Documento senza titolo


Tobia Scarpa


Modern because father and mother, history and necessity have oriented men to think, to look for solutions and, to find appropriate paradigms, and accept them.
The dream of modernism was, and is, noble. There was a profound link between the changing society, emerging industry, and the forms that it was possible to give to the necessary products. The spirit of Modernism lay in the knowledge of the new, and in the resulting need to give it a face. This was done.

Then post-modernism arrived, with an ever-increasing proliferation of products that enlarged into the paradox of the superfluous which, in turn, generated commercial competition and the birth of the global market. One makes the mistaken assumption of some logical equations: post-modernism = global market = no ideal = only competition. Taking a closer look, I find that a superfluous product cannot possibly present itself in the market asserting values that belong, and must belong, to the project. A non-existent project would confer the non-existence of design. But what can we call those who produce current objects dedicated to the global market? If we apostrophize the superfluous product with the term ‘Rubbish’, we can perhaps call one who defines it with the techniques of design a ‘Duffer’.

Perhaps the answer to a market that answers the needs of the consumer – defenceless, possibly, but also without real need, apart from the psychological - can be found in the fashion product.
Fashion! Here is the answer.
Since the word ‘design’, like the word ‘fashion’, only forms part of the culture of rich countries, the objects of fashion and design become luxury products, increasing the space of ‘desire’ – above all for those countries which reach the global market - and can count as an area of acquisition. It is like showing off one’s good memory by wearing an alarm clock around one’s neck.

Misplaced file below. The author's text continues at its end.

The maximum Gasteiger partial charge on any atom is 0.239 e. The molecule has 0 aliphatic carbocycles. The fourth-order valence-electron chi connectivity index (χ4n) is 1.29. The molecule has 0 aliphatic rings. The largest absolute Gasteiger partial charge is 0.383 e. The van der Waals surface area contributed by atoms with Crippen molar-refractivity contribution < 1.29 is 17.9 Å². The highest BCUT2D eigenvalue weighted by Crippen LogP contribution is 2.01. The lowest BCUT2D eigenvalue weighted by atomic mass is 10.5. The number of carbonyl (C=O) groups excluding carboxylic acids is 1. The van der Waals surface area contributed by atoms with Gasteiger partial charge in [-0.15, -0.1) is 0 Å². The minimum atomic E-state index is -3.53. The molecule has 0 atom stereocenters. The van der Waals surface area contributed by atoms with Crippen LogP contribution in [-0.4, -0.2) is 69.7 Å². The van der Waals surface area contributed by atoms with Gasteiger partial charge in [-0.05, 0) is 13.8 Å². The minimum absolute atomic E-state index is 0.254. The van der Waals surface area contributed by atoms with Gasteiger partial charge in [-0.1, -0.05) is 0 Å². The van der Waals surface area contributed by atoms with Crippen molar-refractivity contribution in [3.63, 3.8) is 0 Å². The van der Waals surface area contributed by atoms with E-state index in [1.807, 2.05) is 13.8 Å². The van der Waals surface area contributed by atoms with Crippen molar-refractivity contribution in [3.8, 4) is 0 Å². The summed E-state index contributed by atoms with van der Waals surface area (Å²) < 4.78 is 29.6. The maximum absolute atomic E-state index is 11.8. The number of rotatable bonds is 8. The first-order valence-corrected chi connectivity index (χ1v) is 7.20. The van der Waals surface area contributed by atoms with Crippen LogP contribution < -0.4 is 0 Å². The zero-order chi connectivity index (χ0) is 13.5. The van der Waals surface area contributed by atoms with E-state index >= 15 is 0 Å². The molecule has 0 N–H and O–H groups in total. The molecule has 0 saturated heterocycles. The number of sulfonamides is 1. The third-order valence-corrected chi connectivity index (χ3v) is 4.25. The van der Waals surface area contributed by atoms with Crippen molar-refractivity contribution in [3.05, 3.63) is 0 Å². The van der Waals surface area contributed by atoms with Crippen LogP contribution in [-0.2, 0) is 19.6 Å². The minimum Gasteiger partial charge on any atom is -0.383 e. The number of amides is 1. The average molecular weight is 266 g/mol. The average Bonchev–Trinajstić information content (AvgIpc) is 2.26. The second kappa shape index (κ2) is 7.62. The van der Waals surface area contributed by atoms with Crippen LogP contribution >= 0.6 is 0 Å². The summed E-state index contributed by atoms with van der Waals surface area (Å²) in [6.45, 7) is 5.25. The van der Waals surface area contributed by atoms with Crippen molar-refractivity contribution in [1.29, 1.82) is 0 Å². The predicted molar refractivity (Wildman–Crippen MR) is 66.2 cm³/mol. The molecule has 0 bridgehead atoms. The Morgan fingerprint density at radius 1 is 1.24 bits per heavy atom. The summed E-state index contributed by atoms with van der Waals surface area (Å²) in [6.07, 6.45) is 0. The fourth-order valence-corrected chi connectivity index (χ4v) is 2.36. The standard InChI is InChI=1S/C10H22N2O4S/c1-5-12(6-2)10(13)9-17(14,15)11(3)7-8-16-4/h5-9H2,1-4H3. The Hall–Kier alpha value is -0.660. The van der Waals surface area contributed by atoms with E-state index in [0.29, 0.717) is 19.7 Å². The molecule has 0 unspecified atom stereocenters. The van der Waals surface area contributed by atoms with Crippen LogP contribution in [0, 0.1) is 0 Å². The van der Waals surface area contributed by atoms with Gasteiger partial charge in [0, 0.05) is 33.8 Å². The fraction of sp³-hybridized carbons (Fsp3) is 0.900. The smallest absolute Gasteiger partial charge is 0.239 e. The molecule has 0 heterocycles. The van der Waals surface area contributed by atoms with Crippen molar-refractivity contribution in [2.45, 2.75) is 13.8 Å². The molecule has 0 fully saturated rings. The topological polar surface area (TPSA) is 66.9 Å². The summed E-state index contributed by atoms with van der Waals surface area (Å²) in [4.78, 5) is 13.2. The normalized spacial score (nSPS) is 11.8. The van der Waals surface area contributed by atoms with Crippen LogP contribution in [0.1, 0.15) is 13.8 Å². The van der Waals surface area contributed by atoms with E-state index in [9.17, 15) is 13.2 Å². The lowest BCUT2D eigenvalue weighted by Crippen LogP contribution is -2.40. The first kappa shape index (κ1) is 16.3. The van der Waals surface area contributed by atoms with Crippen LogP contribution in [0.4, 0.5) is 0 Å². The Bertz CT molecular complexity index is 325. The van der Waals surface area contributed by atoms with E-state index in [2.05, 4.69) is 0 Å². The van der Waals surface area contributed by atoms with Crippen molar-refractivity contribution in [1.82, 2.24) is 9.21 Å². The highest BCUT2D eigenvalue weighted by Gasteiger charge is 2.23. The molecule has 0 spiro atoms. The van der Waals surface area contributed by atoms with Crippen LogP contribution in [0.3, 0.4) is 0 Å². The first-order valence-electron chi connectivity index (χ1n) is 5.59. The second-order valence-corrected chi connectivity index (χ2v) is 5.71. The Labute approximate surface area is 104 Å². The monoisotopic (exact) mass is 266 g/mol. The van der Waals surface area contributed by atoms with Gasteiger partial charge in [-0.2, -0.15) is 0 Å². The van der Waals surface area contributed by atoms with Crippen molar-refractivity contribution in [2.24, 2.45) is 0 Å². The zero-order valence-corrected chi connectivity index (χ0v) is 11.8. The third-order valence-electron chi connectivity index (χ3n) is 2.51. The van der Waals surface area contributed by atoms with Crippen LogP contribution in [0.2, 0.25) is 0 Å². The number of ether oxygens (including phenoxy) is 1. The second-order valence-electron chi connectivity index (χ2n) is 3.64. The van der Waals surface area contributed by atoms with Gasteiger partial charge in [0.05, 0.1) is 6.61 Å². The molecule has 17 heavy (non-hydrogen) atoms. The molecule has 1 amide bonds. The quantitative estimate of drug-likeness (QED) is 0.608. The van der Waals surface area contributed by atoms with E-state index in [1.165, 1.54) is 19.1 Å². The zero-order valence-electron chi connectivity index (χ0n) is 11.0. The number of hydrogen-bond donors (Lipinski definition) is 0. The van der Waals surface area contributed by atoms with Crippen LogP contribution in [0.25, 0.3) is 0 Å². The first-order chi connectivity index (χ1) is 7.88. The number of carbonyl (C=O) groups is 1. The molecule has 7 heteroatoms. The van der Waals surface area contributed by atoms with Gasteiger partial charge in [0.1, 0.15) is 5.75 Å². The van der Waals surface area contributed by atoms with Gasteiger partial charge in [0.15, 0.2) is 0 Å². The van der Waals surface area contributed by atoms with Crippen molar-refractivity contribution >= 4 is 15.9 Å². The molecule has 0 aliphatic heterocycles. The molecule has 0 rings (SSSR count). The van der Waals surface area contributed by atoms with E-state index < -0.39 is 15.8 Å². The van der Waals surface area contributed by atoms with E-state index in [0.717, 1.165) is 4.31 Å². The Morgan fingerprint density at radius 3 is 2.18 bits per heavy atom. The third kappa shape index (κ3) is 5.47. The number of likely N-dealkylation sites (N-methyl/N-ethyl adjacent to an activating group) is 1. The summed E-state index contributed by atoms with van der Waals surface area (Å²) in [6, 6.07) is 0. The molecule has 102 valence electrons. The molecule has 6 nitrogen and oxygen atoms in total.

Personally, I do not have solutions, nor do I have such strong personal theories. I take refuge in the attempt to continue, define, realize ‘the beautiful’, as has occurred in past times in other cultures, to other individuals. The ‘beautiful’, as an attempt to find common ground with the foreigner, is the universal language that consists not of words, but rather of sentiments. There, in that space of absolute equality, we can dream together, what was once the dream of the modernist.
It should be said in passing that a product that finds its life in daily use, in parataxis, should have neither magazines nor museums, but simply the dignity of little things that, like a puff of smoke, leave behind a bit of perfume, and then nothing.


Design Management
VIZO Workshop

“Design makes the Difference”
Brussels, Belgium - 29/30 November 2002

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